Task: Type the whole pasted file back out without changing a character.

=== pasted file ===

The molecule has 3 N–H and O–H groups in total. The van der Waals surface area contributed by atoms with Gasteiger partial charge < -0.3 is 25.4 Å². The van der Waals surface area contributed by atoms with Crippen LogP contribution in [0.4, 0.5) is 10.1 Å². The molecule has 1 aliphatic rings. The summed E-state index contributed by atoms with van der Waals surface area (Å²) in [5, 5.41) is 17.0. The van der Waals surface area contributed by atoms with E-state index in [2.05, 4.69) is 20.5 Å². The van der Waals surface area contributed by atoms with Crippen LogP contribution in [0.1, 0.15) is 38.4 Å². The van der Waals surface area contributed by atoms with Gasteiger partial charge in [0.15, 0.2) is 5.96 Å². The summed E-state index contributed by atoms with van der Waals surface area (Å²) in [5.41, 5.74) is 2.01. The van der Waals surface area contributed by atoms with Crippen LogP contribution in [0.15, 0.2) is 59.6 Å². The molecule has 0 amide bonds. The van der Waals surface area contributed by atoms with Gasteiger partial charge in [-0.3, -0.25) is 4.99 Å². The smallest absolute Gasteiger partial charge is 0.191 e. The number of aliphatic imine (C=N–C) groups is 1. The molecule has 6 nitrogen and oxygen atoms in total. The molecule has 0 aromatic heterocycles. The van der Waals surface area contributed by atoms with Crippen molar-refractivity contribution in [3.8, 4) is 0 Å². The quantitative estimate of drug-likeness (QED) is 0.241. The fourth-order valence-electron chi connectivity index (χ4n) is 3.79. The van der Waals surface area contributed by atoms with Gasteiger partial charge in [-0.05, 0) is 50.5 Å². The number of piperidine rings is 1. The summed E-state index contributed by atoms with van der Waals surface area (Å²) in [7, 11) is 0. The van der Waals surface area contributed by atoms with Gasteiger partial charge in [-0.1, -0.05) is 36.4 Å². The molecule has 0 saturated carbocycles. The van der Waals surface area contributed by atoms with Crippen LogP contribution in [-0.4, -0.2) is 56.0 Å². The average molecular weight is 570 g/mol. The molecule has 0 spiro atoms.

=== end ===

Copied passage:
The molecule has 3 N–H and O–H groups in total. The van der Waals surface area contributed by atoms with Gasteiger partial charge < -0.3 is 25.4 Å². The van der Waals surface area contributed by atoms with Crippen LogP contribution in [0.4, 0.5) is 10.1 Å². The molecule has 1 aliphatic rings. The summed E-state index contributed by atoms with van der Waals surface area (Å²) in [5, 5.41) is 17.0. The van der Waals surface area contributed by atoms with E-state index in [2.05, 4.69) is 20.5 Å². The van der Waals surface area contributed by atoms with Crippen LogP contribution in [0.1, 0.15) is 38.4 Å². The van der Waals surface area contributed by atoms with Gasteiger partial charge in [0.15, 0.2) is 5.96 Å². The summed E-state index contributed by atoms with van der Waals surface area (Å²) in [5.41, 5.74) is 2.01. The van der Waals surface area contributed by atoms with Crippen LogP contribution in [0.15, 0.2) is 59.6 Å². The molecule has 0 amide bonds. The van der Waals surface area contributed by atoms with Gasteiger partial charge in [-0.3, -0.25) is 4.99 Å². The smallest absolute Gasteiger partial charge is 0.191 e. The number of aliphatic imine (C=N–C) groups is 1. The molecule has 6 nitrogen and oxygen atoms in total. The molecule has 0 aromatic heterocycles. The van der Waals surface area contributed by atoms with Crippen molar-refractivity contribution in [3.8, 4) is 0 Å². The quantitative estimate of drug-likeness (QED) is 0.241. The fourth-order valence-electron chi connectivity index (χ4n) is 3.79. The van der Waals surface area contributed by atoms with Gasteiger partial charge in [-0.05, 0) is 50.5 Å². The number of piperidine rings is 1. The summed E-state index contributed by atoms with van der Waals surface area (Å²) in [7, 11) is 0. The van der Waals surface area contributed by atoms with Gasteiger partial charge in [-0.1, -0.05) is 36.4 Å². The molecule has 0 saturated carbocycles. The van der Waals surface area contributed by atoms with Crippen LogP contribution in [-0.4, -0.2) is 56.0 Å². The average molecular weight is 570 g/mol. The molecule has 0 spiro atoms.